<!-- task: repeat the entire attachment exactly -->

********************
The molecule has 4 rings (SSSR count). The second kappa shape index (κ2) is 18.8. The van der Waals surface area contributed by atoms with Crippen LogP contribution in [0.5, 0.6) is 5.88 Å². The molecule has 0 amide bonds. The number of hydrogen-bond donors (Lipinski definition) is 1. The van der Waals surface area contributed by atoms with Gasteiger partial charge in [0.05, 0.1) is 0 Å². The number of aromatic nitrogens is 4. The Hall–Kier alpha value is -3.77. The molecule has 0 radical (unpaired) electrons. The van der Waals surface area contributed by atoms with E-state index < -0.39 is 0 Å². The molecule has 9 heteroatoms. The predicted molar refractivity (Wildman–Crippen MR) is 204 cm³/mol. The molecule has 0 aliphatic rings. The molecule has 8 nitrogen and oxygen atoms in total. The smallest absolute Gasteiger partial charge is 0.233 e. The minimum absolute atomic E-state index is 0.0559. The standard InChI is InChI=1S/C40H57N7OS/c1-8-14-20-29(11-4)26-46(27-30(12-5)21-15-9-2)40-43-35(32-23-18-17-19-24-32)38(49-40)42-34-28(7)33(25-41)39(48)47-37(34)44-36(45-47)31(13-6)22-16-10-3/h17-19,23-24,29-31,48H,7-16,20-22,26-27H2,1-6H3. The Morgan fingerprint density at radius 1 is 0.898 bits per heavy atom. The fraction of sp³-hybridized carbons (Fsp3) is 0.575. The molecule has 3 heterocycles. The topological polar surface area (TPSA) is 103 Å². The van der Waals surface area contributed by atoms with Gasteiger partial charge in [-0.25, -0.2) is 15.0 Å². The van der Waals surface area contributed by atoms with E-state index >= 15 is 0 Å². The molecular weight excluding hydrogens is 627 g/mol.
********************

The molecule has 4 rings (SSSR count). The second kappa shape index (κ2) is 18.8. The van der Waals surface area contributed by atoms with Crippen LogP contribution in [0.5, 0.6) is 5.88 Å². The molecule has 0 amide bonds. The number of hydrogen-bond donors (Lipinski definition) is 1. The van der Waals surface area contributed by atoms with Gasteiger partial charge in [0.05, 0.1) is 0 Å². The number of aromatic nitrogens is 4. The Hall–Kier alpha value is -3.77. The molecule has 0 radical (unpaired) electrons. The van der Waals surface area contributed by atoms with E-state index < -0.39 is 0 Å². The molecule has 9 heteroatoms. The predicted molar refractivity (Wildman–Crippen MR) is 204 cm³/mol. The molecule has 0 aliphatic rings. The molecule has 8 nitrogen and oxygen atoms in total. The smallest absolute Gasteiger partial charge is 0.233 e. The minimum absolute atomic E-state index is 0.0559. The standard InChI is InChI=1S/C40H57N7OS/c1-8-14-20-29(11-4)26-46(27-30(12-5)21-15-9-2)40-43-35(32-23-18-17-19-24-32)38(49-40)42-34-28(7)33(25-41)39(48)47-37(34)44-36(45-47)31(13-6)22-16-10-3/h17-19,23-24,29-31,48H,7-16,20-22,26-27H2,1-6H3. The Morgan fingerprint density at radius 1 is 0.898 bits per heavy atom. The fraction of sp³-hybridized carbons (Fsp3) is 0.575. The molecule has 3 heterocycles. The topological polar surface area (TPSA) is 103 Å². The van der Waals surface area contributed by atoms with Gasteiger partial charge in [-0.25, -0.2) is 15.0 Å². The van der Waals surface area contributed by atoms with E-state index >= 15 is 0 Å². The molecular weight excluding hydrogens is 627 g/mol.